Bini Todum, a 70-year-old former paramilitary officer who served all his life with the Sashastra Seema Bal, lives along the border in Arunachal Pradesh. After retirement, this Nyshi tribal from Kamle district's Dollungmukh circle decided to move back to his native land, a farm on the banks of the Subansiri river, in Ruyu village.
But on 8 June, Todum was grievously injured and his home damaged when fighter jets — Sukhoi Su 30MKIs — from an Indian Air Force base in Assam's Tezpur dropped a live bomb over his village during a regular drill. Todum's home in Ruyu village is located well outside the bombing range, but he still sustained shrapnel wounds in his legs. He was admitted to a hospital in Naharlagun near state capital Itanagar.
"I used to take great pride in the fact that the lone Indian Air Force firing and bombing range was near my village," he said. "But now, I see that locals live in constant fear. Small splinters always come flying, and that day, I got lucky."
What happened to Todum reopened old wounds in the 11 tribal villages — home to some 3,000 people — dotted around the perimeter of the bombing range. The IAF range is located a few hundred kilometres from the India-China border, and residents of these villages in Dollungmukh all say they live in constant fear.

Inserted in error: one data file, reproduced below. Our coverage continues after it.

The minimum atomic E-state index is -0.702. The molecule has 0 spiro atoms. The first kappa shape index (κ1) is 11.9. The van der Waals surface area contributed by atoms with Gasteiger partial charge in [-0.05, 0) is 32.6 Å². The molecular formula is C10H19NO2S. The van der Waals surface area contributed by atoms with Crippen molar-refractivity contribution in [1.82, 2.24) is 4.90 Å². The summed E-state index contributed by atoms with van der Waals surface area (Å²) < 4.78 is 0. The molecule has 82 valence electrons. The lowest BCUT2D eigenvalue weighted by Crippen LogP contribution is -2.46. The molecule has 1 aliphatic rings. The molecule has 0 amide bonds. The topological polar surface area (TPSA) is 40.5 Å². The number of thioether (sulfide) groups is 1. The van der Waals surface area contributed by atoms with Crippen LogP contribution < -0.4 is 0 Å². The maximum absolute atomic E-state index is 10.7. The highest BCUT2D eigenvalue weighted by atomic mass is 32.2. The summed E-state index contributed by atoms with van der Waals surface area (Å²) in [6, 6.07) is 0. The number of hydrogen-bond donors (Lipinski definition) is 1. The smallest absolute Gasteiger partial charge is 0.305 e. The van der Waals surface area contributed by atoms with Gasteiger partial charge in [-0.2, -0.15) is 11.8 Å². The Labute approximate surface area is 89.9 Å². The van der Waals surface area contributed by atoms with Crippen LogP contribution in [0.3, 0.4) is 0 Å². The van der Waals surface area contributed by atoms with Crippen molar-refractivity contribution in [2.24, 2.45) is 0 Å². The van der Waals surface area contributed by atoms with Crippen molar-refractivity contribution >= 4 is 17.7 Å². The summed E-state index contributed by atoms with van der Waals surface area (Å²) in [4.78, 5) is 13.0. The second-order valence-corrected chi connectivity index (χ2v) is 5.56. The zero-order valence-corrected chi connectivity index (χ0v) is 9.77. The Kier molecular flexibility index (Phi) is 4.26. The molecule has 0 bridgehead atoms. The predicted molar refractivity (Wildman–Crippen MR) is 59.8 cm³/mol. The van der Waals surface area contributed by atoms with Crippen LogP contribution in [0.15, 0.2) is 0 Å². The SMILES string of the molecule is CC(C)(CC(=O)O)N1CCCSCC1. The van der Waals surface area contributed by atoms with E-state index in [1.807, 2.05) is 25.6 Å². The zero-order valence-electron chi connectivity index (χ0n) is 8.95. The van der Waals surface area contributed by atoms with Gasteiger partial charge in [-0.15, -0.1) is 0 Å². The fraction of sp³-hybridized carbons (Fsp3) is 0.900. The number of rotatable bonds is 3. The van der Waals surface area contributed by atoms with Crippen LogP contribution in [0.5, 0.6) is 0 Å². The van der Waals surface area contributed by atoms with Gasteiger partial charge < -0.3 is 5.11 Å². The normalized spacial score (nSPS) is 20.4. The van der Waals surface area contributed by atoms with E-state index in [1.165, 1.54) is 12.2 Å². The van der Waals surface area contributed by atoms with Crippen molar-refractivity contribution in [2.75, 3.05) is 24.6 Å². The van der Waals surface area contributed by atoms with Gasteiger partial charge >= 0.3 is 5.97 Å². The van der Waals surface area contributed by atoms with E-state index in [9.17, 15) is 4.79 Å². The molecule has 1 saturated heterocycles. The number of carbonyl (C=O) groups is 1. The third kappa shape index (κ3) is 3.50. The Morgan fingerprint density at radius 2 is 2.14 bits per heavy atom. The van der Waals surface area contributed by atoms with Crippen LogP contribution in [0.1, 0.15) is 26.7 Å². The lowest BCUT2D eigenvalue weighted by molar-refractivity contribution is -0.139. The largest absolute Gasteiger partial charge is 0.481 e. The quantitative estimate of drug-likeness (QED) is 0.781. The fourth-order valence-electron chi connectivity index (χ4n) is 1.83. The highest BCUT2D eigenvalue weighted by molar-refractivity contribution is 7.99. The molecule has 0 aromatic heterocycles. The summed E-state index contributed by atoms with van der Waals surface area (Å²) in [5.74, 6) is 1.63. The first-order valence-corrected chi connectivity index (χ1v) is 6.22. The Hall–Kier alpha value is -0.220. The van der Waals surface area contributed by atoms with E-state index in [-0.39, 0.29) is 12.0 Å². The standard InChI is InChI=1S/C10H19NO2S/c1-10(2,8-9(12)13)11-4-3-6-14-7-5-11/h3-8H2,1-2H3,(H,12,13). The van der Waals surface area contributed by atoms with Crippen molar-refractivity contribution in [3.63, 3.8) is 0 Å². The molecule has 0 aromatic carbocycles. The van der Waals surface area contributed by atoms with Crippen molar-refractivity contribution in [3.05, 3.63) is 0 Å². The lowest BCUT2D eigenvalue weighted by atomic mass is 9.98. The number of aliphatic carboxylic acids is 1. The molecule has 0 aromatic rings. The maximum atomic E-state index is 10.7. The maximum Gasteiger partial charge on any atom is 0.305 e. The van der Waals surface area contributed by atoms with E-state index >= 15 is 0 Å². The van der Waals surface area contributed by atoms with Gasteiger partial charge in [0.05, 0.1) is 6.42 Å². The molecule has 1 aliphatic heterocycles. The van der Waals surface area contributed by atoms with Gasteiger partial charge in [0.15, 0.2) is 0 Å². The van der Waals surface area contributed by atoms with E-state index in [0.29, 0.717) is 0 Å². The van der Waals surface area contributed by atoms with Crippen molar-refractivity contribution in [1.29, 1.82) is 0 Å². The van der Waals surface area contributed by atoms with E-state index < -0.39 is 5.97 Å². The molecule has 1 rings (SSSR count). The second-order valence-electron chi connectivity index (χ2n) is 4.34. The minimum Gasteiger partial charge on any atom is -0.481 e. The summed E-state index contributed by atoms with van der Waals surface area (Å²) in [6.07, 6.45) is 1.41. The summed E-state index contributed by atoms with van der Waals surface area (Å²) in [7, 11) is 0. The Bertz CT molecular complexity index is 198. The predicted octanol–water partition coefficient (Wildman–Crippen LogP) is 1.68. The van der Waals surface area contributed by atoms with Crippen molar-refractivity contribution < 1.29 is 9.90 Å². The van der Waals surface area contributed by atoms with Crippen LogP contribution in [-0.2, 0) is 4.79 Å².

On 2 September, 1992, a tribal farmer, Bini Tabom, died after an air force fighter jet dropped a live bomb during a drill very close to his field. His wife, 55-year-old Yajer, recounts the horror.
"No one came to our help. The Indian Air Force did not even apologise," she said. "Do our lives have no meaning for them? I got no help from the government. Only the local MLA, who was then a minister as well, gave us Rs 10,000."
All that the air force does before it begins a drill is blow a siren, but villagers often miss the alert as they head out of the area to sell their produce and engage in other works.
"When we were kids, the target area was far," Kahma Bini said, pointing to indentations made by bomb splinters in the walls of his house. "Now, their new target area is close to tribal settlements."
Of late, several mithuns — the state animal of Arunachal Pradesh that is considered sacred — have been hit and killed during these drills, triggering further outrage. The Indian Air Force has not carried out any sorties since 8 June, when former paramilitary trooper Todum was injured, as villagers are on a protesting spree, local residents said.